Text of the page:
Bon Apetit

This could be only my 1,040th bowl of ramen in my lifetime, yet all of them…

All of the all of them…

Have been elective but for one.

G served it after mixing it with a cold can of campbell’s tomato soup, undiluted. I try not to let him forget this, and every year, nearly 20 years on, his reaction becomes more brittle. It does not move me. I am merciless. Or merciful, considering I could also bring up that remark about my breasts outside of the party (like, where the hell did that come from?), the intellectual dismissal that sounded suspiciously like envy, and the time he fought me off with a sword. I mean. Tried to kill me. I don’t mention these things. I don’t mention the things I did right before and right after he did those things.

I stick to the ramen with tomato soup.

His wife can’t believe it. I suspect that’s because he doesn’t prepare it anymore. Anyway, it was horrible, I continue. Just the eleven-year-old boy of it, the look-what-I-can-do-in-the-kitchen- while-my-parents-are-in-acapulco of it. Well, what sort of dishes did you prepare? M will ask, intimating that he’s about to reveal I have no leg to put in chef pants and stand on. I cannot recall, I say, but the Hawaiians are particularly ingenius with ramen. Ramen in Hawaii is a freaking cornucopia.

Not like this bowl I just mechanically mainlandily dispatched. Devoid of campbell’s soup, devoid of delicious things selected by Hawaiians, it quietly serves its purpose of raising my sodium intake to catastrophically high levels. The cat is obsessively interested in it, using a claws-in paw to steer my spoon away from my mouth and toward hers. Too salty, I say, pointlessly to the cat. You won’t like it, I know you. Apparently she speaks no English, nor can she interpret my sometimes broad gestures. Her interest remains unabated. The cat can’t have the ramen because its a cat, M reminds me, the cat, anyone, anyone who will listen, hello.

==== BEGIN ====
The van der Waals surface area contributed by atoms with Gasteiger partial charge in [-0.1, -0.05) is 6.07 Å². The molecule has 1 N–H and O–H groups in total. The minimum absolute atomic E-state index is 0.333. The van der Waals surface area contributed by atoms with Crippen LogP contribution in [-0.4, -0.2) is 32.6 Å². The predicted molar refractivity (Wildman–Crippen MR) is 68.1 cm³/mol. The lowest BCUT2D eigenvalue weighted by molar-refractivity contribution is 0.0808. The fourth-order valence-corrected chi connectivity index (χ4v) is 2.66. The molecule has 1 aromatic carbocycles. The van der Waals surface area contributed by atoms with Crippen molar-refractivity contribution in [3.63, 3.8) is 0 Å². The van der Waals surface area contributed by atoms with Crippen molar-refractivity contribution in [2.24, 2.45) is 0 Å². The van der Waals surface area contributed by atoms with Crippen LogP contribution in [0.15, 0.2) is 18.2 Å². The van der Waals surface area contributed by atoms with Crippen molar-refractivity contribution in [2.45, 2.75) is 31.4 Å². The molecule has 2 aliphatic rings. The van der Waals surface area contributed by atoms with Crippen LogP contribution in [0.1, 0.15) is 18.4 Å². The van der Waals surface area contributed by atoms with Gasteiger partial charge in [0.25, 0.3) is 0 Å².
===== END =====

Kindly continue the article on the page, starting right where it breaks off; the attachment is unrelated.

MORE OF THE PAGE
We ignore him.

But every bowl since G’s bowl invokes the memory of that eye-popping disconnect between my expectation of dinner and the actual dinner. It makes me.. grateful, which is good, no? It also makes me laugh, because, don’t get me started, repetition is the basis of all humor. Year after year, I wait for an entirely new context to introduce the notion of G’s ramen recipe, even working it into an evening that included thai food served in gravity-defying arrangements, like roman copies of greek things swirling around a central axis; a trip to a bar that hadn’t really opened yet, but received us into its darkness where a french-speaking child came to our table with an ornate hand-made book that described all of their specialty gin drinks; back out on the street well after midnight as the lynchian door softly closed behind us, a mesmerizing moment in front of the glazing machine at krispy kreme as G and his wife insisted we load up on a dozen. How much do I need to pay to lie down on the conveyer belt, I asked the counter person, who, somehow, had heard it all before. The bodega had the henry weinhard’s we had grown up drinking right around the time of the tomato soup ramen, so as we cracked them and started eating the krispy kremes, a combination I knew would lead to a really really bad situation about an hour hence, I brought it up.

Last spring, I just looked at him as my ramen was served, and he looked around the table for something to throw, then regained control of himself. A sad moment, yes, for him one reason, for me another. As I cracked my neck slowly, thug style, he gave me the kubrick brow-frow: head down, eyes up, mr. menace. All of his history, his talent, his accomplishment, his potential, his writing, his reading, his wit, his heart and its rancor were brought to bear upon that space between his side of the table and mine.

And all I could think of was how pathetic he was in the kitchen.

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